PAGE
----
Experts working for the Zheleznogorsk-based Academician Mikhail Reshetnev applied-mechanics science-and-production association have come up with a really unique complex for conducting pre-launch tests of man-made satellites. Russia has no other similar test facility at this stage. Zheleznogorsk is located in Eastern Siberia's Krasnoyarsk territory.
This enterprise turns out nearly 70 percent of all Russian multi-role space satellites, RIA Novosti learned at the corporate press center here today.
The afore-said complex comprises an area for simulating zero gravity; that area, which will be used to test various systems unfurling solar batteries and antennas, features a vibration-test bench and a balancing-test bench, as well as a transport-test bench for assessing the influence of transport systems on satellites being delivered to any particular space center.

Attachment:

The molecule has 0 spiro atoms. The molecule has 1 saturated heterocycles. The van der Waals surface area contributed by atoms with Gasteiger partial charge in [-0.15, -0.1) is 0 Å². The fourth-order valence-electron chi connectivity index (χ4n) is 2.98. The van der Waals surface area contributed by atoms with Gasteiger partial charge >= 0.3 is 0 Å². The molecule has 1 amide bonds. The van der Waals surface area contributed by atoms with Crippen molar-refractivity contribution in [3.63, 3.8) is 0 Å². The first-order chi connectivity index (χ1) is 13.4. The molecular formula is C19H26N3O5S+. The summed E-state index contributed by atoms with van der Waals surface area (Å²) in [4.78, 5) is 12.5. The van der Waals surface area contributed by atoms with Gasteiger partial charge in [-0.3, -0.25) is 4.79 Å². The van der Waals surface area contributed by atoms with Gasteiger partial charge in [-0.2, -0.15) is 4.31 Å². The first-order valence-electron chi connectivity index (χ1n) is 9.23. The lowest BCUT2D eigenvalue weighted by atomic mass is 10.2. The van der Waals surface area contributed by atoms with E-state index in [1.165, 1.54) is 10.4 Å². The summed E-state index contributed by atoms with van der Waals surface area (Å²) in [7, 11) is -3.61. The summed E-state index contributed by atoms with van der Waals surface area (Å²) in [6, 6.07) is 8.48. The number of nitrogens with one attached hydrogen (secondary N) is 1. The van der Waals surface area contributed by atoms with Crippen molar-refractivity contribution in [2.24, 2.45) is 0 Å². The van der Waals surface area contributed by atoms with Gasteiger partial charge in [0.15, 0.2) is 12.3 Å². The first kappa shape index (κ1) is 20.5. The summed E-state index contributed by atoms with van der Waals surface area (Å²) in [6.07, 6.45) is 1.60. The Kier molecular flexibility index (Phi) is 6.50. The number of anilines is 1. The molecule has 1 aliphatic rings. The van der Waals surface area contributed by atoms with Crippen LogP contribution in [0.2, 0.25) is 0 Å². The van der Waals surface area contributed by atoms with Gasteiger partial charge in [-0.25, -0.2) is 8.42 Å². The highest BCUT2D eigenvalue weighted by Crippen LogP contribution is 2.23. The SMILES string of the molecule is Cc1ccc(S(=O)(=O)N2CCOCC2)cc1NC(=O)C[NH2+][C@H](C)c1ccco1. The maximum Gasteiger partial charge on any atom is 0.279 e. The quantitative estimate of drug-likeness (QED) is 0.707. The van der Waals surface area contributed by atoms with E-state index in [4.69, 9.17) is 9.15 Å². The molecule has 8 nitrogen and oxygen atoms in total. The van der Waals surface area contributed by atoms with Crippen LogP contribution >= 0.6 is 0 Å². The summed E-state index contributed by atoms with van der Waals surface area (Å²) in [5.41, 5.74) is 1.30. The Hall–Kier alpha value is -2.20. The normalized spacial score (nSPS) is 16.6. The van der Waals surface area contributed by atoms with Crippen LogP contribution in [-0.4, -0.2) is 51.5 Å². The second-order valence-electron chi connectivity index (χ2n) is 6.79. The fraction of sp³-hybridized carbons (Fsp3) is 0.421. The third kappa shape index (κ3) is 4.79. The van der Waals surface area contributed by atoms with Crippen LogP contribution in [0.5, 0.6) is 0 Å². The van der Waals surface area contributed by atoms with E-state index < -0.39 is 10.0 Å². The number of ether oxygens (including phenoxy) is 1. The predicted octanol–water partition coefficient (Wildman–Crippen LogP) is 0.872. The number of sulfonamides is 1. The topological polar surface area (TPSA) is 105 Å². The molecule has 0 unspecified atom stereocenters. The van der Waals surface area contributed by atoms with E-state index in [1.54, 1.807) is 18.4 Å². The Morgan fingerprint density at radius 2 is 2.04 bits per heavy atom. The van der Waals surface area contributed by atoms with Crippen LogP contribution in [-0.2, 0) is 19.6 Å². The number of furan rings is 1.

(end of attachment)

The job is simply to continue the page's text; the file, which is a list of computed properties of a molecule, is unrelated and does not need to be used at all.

The complex also includes a 600-cubic-meter acoustic chamber, which will subject satellites to sonic pressure being encountered during launches.
According to experts, this complex boasts a unique echo-free ("mute") chamber, which can simulate the outer-space environment, which is devoid of any noise.
This test complex, which was commissioned on the eve of Cosmonautics Day (i.e. the 43-rd anniversary of Yury Gagarin's trailblazing space flight, due to be marked April 12), completely matches all international standards, the association's press-center stressed.
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